Bronfman Rothschild 2017 4th Quarter Review: “Fads, Manias, and Bubbles!”
As we approached the holiday season (which seems to start even before Thanksgiving now), I did a quick survey around the office to confirm what I already expected, there were no must-have, stand-in-line, drive hours to buy toys in play this holiday season. I breathed a sigh of relief knowing that there would be no standoffs for a GI-Joe with Kung-Fu grip or shouldering aside someone’s grandmother for the last Nintendo Wii.
These consumer crazes happen every few years and are not, as some may expect, always a sign of booming times. In fact, some appeared at the direst moments for consumers. Shirley Temple dolls and Monopoly boards flew off the shelves during the great depression in the 1930s while Chatty Cathy dolls were all the talk during the recession of 1960.
Investment fads, like consumption fads, are also sometimes asynchronous with the economic landscape. These mini-manias pop up all the time but they tend to grab our attention more when there are echoes of past bubbles in the ether. The most baffling side of these manias is not the validity of the underlying idea, but the market reaction to immaterial cosmetic nuance. Case-in-point, company names. Many are aware of the phenomenon during the dot-com era of companies adding “.com” or “internet” to their name (that had nothing to do with web) and immediately getting a share price bump. What many do not know is that companies also got the same type of share price bump from removing “.com” or “internet” from their names during the subsequent burst.
Recently we have had a few examples (we quickly reference blockchain here but will be writing a more extensive piece in the coming weeks):
- Ripple, another burgeoning cryptocurrency, rose from 23 cents per coin to nearly $3 in a matter of one month, making its founder temporarily richer (on paper) than Mark Zuckerberg (and number five on the Forbes top billionaires).
- Long-Island Ice Tea Corporation added “blockchain” to their name and stock jumped nearly 500%.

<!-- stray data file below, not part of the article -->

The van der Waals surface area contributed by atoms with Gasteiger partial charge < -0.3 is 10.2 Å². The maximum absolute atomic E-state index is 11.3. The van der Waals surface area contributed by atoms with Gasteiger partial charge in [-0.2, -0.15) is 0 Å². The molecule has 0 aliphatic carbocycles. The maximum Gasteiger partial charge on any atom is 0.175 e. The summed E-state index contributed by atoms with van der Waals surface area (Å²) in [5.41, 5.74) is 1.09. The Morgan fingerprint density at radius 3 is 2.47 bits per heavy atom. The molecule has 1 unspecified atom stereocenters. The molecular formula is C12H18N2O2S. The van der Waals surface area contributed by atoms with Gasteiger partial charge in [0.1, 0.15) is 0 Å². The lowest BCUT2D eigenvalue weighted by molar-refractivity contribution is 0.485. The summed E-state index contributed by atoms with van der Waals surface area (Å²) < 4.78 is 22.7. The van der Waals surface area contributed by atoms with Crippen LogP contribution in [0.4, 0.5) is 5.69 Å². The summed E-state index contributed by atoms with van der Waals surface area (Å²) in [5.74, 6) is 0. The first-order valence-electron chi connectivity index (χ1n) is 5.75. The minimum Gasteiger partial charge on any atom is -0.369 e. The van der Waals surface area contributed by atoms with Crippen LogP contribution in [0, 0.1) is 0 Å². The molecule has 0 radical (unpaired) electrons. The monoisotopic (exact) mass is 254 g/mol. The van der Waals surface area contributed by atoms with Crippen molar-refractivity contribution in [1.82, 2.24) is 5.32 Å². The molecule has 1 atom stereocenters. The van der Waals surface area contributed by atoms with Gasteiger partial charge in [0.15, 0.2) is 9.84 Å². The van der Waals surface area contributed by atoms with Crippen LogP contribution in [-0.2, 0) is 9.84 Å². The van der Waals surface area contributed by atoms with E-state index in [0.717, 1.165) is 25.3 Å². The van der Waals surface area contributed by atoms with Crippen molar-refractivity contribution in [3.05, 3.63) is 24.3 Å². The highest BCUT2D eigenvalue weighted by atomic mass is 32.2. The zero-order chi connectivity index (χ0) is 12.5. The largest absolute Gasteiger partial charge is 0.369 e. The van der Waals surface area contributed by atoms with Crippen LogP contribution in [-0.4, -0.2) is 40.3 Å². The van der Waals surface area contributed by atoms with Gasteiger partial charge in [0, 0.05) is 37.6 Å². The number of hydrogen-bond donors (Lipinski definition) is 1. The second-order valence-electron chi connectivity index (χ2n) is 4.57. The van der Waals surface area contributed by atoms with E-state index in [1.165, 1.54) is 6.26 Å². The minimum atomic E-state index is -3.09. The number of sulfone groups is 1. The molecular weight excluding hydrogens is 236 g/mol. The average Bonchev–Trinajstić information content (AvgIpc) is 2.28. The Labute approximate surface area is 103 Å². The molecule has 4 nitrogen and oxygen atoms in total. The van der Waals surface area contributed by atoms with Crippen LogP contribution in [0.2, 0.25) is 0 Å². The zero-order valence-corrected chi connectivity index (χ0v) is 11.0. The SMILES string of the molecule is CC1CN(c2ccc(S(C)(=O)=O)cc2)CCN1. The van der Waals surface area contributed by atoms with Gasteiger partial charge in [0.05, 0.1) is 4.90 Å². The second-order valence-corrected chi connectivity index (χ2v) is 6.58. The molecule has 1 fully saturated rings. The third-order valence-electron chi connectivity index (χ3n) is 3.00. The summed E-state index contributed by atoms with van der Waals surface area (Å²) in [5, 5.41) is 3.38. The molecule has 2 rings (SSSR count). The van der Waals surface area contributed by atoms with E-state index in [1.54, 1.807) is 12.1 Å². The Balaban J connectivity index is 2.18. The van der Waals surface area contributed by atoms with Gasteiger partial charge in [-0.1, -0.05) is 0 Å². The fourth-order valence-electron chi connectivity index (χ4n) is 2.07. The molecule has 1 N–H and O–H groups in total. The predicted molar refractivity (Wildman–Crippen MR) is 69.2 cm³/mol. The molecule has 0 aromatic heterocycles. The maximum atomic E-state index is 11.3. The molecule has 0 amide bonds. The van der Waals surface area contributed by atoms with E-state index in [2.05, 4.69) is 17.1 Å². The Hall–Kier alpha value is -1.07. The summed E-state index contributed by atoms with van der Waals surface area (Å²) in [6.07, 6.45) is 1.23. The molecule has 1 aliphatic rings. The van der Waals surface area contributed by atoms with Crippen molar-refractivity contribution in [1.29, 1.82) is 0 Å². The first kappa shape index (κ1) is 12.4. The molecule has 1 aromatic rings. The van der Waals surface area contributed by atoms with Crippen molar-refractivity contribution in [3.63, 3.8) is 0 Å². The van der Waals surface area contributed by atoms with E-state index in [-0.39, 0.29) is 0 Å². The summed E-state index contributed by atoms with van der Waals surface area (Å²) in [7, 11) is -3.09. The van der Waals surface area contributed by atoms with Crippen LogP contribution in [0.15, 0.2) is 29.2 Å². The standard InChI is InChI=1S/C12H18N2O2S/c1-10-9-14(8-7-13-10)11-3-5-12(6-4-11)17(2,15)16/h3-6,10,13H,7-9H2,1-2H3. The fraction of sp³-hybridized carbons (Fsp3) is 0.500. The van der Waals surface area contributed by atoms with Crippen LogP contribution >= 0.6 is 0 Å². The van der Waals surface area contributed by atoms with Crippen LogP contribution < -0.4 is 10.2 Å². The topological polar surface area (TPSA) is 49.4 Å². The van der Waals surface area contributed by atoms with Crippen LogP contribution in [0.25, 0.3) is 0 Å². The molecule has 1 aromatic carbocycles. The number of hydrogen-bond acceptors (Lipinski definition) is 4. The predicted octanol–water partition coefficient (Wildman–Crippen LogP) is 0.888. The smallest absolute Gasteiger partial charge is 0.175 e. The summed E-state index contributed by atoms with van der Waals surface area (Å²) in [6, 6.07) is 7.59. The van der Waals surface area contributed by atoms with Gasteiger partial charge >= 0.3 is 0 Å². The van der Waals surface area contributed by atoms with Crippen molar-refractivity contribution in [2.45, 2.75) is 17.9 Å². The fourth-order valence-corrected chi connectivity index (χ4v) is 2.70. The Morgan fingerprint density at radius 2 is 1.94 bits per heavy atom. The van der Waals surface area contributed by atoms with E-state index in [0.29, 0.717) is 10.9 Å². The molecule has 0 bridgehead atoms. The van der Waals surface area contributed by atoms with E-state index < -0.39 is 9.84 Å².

- Kodak (yes, the 130-year-old photo company) announced they will use KodakCoin (its own cryptocurrency) and the stock immediately rose 60%.
- Canadian miner Kairos Capital (which already had lithium assets) sent out a proxy to change its name to Lithium Chile and stock rose nearly 100% in a week.
But as we mentioned earlier, these mini-manias pop up all the time. Leveraged closed-end municipal bond funds were all the rage in the early 1990s, but investors forgot to pay attention to premiums to net asset value and lost billions.
Solar and rare-earth metal companies were the darlings of Wall Street and amongst the select few industries which could access capital markets immediately after the great recession. Many an IPO or renaming began to include “solar” in the name. Within five years, there was a sizable bust for a large portion of the operators. For context, the MAC Global Solar Energy Index is down more than 75% from 2010 through 2017, while the MVIS Global Rare-Earth Metals Index is down 33% over the same period.
Pokémon GO anyone? For a period, this fad resulted in sometimes tragic consequences for people not watching where they were going. Nintendo’s stock rose more than 50% in very short order because investors believed in the phenomenon. Unfortunately, many did not read the small print in that Nintendo only had a minority ownership stake in the game and had already accounted for those revenues in its latest assumptions (stock fell 30% in short order). The up and down of Nintendo moved more money than all the stocks which recently decided to add “blockchain” to their name combined.
What is important is that mini-manias do not invalidate the fundamentals of the underlying idea, that is only evident in hindsight.
- “Fooling around with alternating current (AC) is just a waste of time. Nobody will use it, ever.” — Thomas Edison, 1889
- “Television won’t be able to hold on to any market it captures after the first six months. People will soon get tired of staring at a plywood box every night.” – Darryl Zanuck, 20th Century Fox, 1946
- “There’s no chance that the iPhone is going to get any significant market share.” — Steve Ballmer, Microsoft CEO, 2007
It is important to separate mini-manias from true bubbles. Unfortunately, the difference is mostly the amount of money chasing the folly. Millions and even billions of dollars lost (and thousands of jobs) equate to fads, while trillions of dollars lost (and rampant unemployment and recessions) are bubbles.
Economic historian and author Charles Kindleberger spent a great deal of time studying the anatomy of these types of events, from the Dutch Tulip frenzy, to the South China Sea Bubble, to Japanese Real Estate and many more. Kindleberger’s work, along with economist Hyman Minsky’s financial instability hypothesis yield an anatomy of a true market bubble. It starts with displacement, then boom, euphoria, crisis, and finally, revulsion.
- Displacement occurs when investors get excited about something new (invention, war, economic policy, monetary policy, trade policy, etc.). It is based on something disruptive such as railroads, telegraphs, automobiles, planes, fiberoptic lines, internet, etc. It should be noted that when displacement is driven by true fundamental factors, there are tangible benefits to the economy post boom-bust. For example, we grow into overbuilt infrastructure.